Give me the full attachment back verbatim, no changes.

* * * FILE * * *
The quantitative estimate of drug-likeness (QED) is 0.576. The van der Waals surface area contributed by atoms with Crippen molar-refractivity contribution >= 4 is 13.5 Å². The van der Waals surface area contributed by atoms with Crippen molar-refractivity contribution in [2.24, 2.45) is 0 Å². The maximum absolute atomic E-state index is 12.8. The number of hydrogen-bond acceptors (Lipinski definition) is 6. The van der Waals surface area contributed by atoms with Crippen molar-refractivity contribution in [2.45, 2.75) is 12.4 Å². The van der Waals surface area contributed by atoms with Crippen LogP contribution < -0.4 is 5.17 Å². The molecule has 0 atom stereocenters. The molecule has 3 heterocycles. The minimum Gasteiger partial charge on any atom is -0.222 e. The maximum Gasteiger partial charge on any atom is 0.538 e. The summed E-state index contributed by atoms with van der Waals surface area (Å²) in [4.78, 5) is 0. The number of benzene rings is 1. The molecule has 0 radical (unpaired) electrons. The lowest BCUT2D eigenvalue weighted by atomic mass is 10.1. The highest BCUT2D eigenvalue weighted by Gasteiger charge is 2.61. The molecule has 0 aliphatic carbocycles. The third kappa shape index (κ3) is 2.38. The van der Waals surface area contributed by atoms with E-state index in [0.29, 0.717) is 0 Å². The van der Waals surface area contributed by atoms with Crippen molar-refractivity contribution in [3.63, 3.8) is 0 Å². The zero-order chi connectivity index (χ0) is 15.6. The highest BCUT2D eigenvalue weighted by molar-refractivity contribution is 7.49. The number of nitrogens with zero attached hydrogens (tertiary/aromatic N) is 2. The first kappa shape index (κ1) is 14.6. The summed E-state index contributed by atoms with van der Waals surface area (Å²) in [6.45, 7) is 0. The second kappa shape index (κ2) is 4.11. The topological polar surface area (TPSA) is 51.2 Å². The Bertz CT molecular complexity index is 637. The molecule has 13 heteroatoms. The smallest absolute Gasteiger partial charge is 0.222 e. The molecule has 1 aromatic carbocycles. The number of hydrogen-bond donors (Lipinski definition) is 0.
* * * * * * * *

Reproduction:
The quantitative estimate of drug-likeness (QED) is 0.576. The van der Waals surface area contributed by atoms with Crippen molar-refractivity contribution >= 4 is 13.5 Å². The van der Waals surface area contributed by atoms with Crippen molar-refractivity contribution in [2.24, 2.45) is 0 Å². The maximum absolute atomic E-state index is 12.8. The number of hydrogen-bond acceptors (Lipinski definition) is 6. The van der Waals surface area contributed by atoms with Crippen molar-refractivity contribution in [2.45, 2.75) is 12.4 Å². The van der Waals surface area contributed by atoms with Crippen LogP contribution < -0.4 is 5.17 Å². The molecule has 0 atom stereocenters. The molecule has 3 heterocycles. The minimum Gasteiger partial charge on any atom is -0.222 e. The maximum Gasteiger partial charge on any atom is 0.538 e. The summed E-state index contributed by atoms with van der Waals surface area (Å²) in [4.78, 5) is 0. The number of benzene rings is 1. The molecule has 0 radical (unpaired) electrons. The lowest BCUT2D eigenvalue weighted by atomic mass is 10.1. The highest BCUT2D eigenvalue weighted by Gasteiger charge is 2.61. The molecule has 0 aliphatic carbocycles. The third kappa shape index (κ3) is 2.38. The van der Waals surface area contributed by atoms with E-state index in [0.29, 0.717) is 0 Å². The van der Waals surface area contributed by atoms with Crippen molar-refractivity contribution in [3.63, 3.8) is 0 Å². The zero-order chi connectivity index (χ0) is 15.6. The highest BCUT2D eigenvalue weighted by molar-refractivity contribution is 7.49. The number of nitrogens with zero attached hydrogens (tertiary/aromatic N) is 2. The first kappa shape index (κ1) is 14.6. The summed E-state index contributed by atoms with van der Waals surface area (Å²) in [6.45, 7) is 0. The second kappa shape index (κ2) is 4.11. The topological polar surface area (TPSA) is 51.2 Å². The Bertz CT molecular complexity index is 637. The molecule has 13 heteroatoms. The smallest absolute Gasteiger partial charge is 0.222 e. The molecule has 1 aromatic carbocycles. The number of hydrogen-bond donors (Lipinski definition) is 0.